The Thai pop sensation known as “Bie the Star” will be the star in a new musical opening this week at Seattle’s 5th Avenue Theatre.
“Waterfall” is the U.S. adaptation of hit Thai musical “Behind the Painting,” based on the 1937 Thai novel by author Siburapha.
The director of “Behind the Painting,” Tak Viravan, is a hit theater producer in Thailand and is the mastermind behind the new U.S. adaptation, which is headed for Broadway.
The production not only brings pop star Bie Sukrit to the United States in the lead role, but also crosses the cultures of Thai and American musical theater traditions.
Sukrit reprises his leading role as young student Noppon, who falls into a forbidden romance with the wife of a Thai diplomat in pre-World War II Asia. The singer, who has released six pop albums, rose to fame in Thailand after being discovered on “The Star,” an American Idol-like television program.
Viravan enlisted lyricist Richard Maltby and composer David Shire, both Broadway veterans, for the U.S. adaptation. Maltby, who worked on “Ain’t Misbehavin'” and “Miss Saigon,” said by phone that it was important to “treat the cultures seriously and give them respect.”
“We’ve had lots of discussions about ‘What does being Thai mean?’” Maltby said.
“Richard would write something, and Tak would say, ‘I like this [part], but a Thai man would never say that.’” said Shire, who was won Oscar and Tony awards for his work on film and stage. “He’s constantly been correcting us and pointing us in the right way.”
Retaining Sukrit in the lead was important to Maltby. When Viravan showed him a video of the Thai production of “Behind the Painting,” Maltby insisted that the pop singer needed to play the lead in the U.S. because of his charm, charisma and realness.
That Sukrit didn’t know English at the time was a minor detail. Sukrit learned English specifically to bring the role to the United States and now speaks the language well.
The story, which is a classic of Thai literature, takes place in 1930s Thailand and Japan, when Thailand’s monarchy has fallen and Japan may be heading to war.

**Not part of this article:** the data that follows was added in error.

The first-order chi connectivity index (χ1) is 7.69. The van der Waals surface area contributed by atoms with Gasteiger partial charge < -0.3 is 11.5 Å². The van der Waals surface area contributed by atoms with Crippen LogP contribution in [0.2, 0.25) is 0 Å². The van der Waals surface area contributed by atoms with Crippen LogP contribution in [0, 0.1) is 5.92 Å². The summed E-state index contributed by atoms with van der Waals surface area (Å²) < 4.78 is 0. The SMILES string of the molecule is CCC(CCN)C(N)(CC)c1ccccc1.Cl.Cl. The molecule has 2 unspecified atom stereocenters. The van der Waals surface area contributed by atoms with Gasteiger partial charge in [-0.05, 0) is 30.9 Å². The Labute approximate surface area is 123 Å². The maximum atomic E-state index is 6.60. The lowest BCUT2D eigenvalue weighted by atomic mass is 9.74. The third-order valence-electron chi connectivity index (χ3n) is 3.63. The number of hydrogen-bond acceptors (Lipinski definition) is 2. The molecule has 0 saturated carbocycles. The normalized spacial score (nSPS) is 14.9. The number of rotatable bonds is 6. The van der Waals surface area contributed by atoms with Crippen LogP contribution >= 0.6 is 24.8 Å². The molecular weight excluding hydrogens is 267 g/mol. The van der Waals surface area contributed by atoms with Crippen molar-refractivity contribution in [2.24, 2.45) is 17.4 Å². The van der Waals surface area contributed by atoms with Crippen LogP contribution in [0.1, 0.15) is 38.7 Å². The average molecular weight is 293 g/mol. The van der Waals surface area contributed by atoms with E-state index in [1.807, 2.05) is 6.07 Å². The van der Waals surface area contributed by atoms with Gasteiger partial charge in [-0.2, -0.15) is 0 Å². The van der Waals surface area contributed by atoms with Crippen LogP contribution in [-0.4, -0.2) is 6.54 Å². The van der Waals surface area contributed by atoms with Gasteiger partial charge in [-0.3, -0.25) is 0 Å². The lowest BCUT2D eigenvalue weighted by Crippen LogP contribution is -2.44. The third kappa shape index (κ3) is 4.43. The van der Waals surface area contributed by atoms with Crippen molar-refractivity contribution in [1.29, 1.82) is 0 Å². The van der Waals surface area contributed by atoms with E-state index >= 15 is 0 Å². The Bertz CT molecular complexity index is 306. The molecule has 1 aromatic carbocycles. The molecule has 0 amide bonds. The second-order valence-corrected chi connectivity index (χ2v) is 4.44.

To appeal to a U.S. audience, the part of the wife in “Waterfall” was changed to an American named Katherine. Laura Griffith is cast in the role, and is the only Caucasian actor in the cast of 20. Most of the actors are Asian American, Maltby said.
Viravan also brought in Dan Knechtges, the Tony-nominated choreographer of “Xanadu,” to co-direct. Broadway veteran Knechtges helped help the Thai director relate to the mostly U.S. cast members, who come from a different theatrical culture than Viravan, Shire said.
While culturally, Thai actors typically take direction from Thai directors without question, actors in the U.S. usually want to delve into why their character would do what they do, Shire said.
Shire also combined traditional Thai sounds with ’30s American jazz for “Waterfall.” “I love to blend styles,” he said.
Shire said the experience brought him out of his comfort zone, as he explored different Asian musical traditions.
“I used to lump Asian music as one, but found out that the Japanese pentatonic scale is not the same as the Thai pentatonic scale.”
Along with Viravan and some others who worked on “Waterfall” in Pasadena, where the musical premiered in June, Maltby and Shire have traveled to Seattle to continue to develop the musical.
Long-time collaborators Maltby and Shire hope audiences will respond as positively as they did in Pasadena, they said.
“We love writing musicals,” Shire said. “We’ve been doing it for 55 years together.”
“It’s exhausting, terrifying, debilitating and the most fun in the world,” Maltby said.
If you go
“Waterfall,” a new musical created by veteran Thai and American theatrical artists, opens October 1 at Seattle’s 5th Avenue Theatre and runs through October 25. Produced by 5th Avenue Theatre and The Pasadena Playhouse, “Waterfall” premiered in Pasadena in June and is slated for Broadway next year.